Game Flow –
So for those that don’t usually look at this because it may be slightly confusing to understand I’ll explain it a bit further. Every time the line dips towards the Calgary Flames side that means the Flames were able to get a scoring opportunity. The farther the line goes in any direction the more significantly dangerous the scoring chance was. It goes the same the other way too – and then the teams go back and forth the whole game. At the end wherever the line finishes up that’s how much the team won the quality share battle. This only counts 5v5 numbers as you can see when the power plays are in effect the line stalls out in one spot. Calgary was able to get more quality opportunities on aggregate, but hockey is an unforgiving game sometimes.
Game Score – No Flames hit that high impact score of 2.00, but Erik Gudbranson (1.96 game // 0.54 average) came close. That was without any points either so it really says how little he gave up at 5v5 this game. Ever since he and Zadorov (1.16 // 0.65) started getting the offensive zone starts the one aspect of their game they had trouble with has been removed – defensive zone transitions under pressure. Calgary’s coaching staff simply removed that from the majority of their duties and its helping the duo be positive impact players regularly – as well as helping them continue to develop. Long term both players will see growth in their game because of this season, whether their future is in Calgary or elsewhere.
Shot Heatmap –
Simple analysis here – i’ll keep it short: Just wasn’t their night. Also wow Demko, wow.
In The Crease – I don’t even know what to say here to be frank. Vladar as cold as cold can be has to try and stop a power play that was dominating the Flames PK and then follows that up with one of the Canucks’ best 2 players getting a penalty shot. Markstrom had his skate literally implode on him – just a disaster all around. Thatcher Demko should have been a Flame too, boy has he turned into something special. We’re throwing this in the bucket and moving on.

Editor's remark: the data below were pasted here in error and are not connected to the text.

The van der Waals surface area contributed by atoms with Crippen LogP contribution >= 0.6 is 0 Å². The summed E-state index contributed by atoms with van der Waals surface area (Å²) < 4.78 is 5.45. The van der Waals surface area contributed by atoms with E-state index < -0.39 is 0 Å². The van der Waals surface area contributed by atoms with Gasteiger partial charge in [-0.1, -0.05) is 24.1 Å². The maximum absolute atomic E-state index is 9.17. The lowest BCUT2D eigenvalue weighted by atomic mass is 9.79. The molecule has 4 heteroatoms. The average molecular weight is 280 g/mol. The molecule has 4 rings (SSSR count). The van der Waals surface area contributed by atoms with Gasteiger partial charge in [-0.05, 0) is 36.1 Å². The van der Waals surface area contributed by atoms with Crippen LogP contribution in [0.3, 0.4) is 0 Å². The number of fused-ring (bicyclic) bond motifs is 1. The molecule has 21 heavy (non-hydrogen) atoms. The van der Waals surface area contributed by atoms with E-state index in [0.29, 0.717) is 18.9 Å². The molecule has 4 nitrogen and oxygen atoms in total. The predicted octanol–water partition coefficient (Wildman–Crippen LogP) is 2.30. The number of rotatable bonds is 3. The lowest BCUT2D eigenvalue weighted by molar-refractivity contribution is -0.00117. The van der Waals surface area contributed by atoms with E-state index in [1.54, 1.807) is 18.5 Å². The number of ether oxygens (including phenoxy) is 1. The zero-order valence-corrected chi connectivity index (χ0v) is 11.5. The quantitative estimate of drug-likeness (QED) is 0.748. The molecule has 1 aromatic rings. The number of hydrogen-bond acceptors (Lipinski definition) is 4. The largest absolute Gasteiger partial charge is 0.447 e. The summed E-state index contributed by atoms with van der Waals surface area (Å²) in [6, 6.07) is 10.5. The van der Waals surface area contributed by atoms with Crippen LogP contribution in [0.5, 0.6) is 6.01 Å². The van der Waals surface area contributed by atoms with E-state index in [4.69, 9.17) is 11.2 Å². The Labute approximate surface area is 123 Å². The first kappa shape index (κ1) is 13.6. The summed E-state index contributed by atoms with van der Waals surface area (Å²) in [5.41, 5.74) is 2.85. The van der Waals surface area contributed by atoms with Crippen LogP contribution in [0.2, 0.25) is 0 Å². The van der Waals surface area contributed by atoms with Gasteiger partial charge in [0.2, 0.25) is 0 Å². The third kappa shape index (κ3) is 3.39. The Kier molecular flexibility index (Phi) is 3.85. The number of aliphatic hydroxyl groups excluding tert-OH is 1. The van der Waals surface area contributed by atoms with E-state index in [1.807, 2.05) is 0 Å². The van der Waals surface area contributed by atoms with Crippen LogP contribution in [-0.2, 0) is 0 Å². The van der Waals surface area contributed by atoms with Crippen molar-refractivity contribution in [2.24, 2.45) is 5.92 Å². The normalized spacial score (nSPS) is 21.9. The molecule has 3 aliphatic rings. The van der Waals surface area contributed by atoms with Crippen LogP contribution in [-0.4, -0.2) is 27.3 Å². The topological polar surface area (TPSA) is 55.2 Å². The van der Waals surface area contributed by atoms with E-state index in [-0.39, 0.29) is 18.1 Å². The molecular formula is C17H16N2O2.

Today’s Specials – Penalty kill, which had been something like 23 for their last 24 kills, got shellshocked by lightning quick puck movement and dangerous one-time options. No not the low danger one timers from the point the rockets from the faceoff dot Elias Pettersson was ripping off – that’s what I call dangerous. I would judge the Flames power play but (go back and read “it’s a team game” now)
Player Spotlight – Rasmus Andersson – I’m going to hark on one play he made, but its not really to criticize him more or less explain why it happened. Before the Horvat goal the Flames had possession of the puck in the attacking zone, Andersson took a shot but it went off a shinpad and back in the Flames direction. The problem is that Andersson had to take shots from the point because the Canucks weren’t letting any line without Gaudreau on it anywhere near the slot. By being so good down low in their own zone it forced the Flames to make plays on their attacking blueline which resulted in more odd-man rushes for the Canucks than we’d seen any team get over the span of the win streak. Unfortunate – and Razz played a decent enough game for a 7-1 loss as he could have – but interesting enough to draw attention to.
Flashalytic’s 3 Stars –
1) Johnny Gaudreau
2) Erik Gudbranson
3) Andrew Mangiapane
The Flames next game is 8 p.m. MT on Saturday night back at the ‘Dome against the very dangerous Minnesota Wild.
(Stats compiled from Naturalstattrick.com // Game Score from Hockeystatcards.com)
All right back to work you hooligans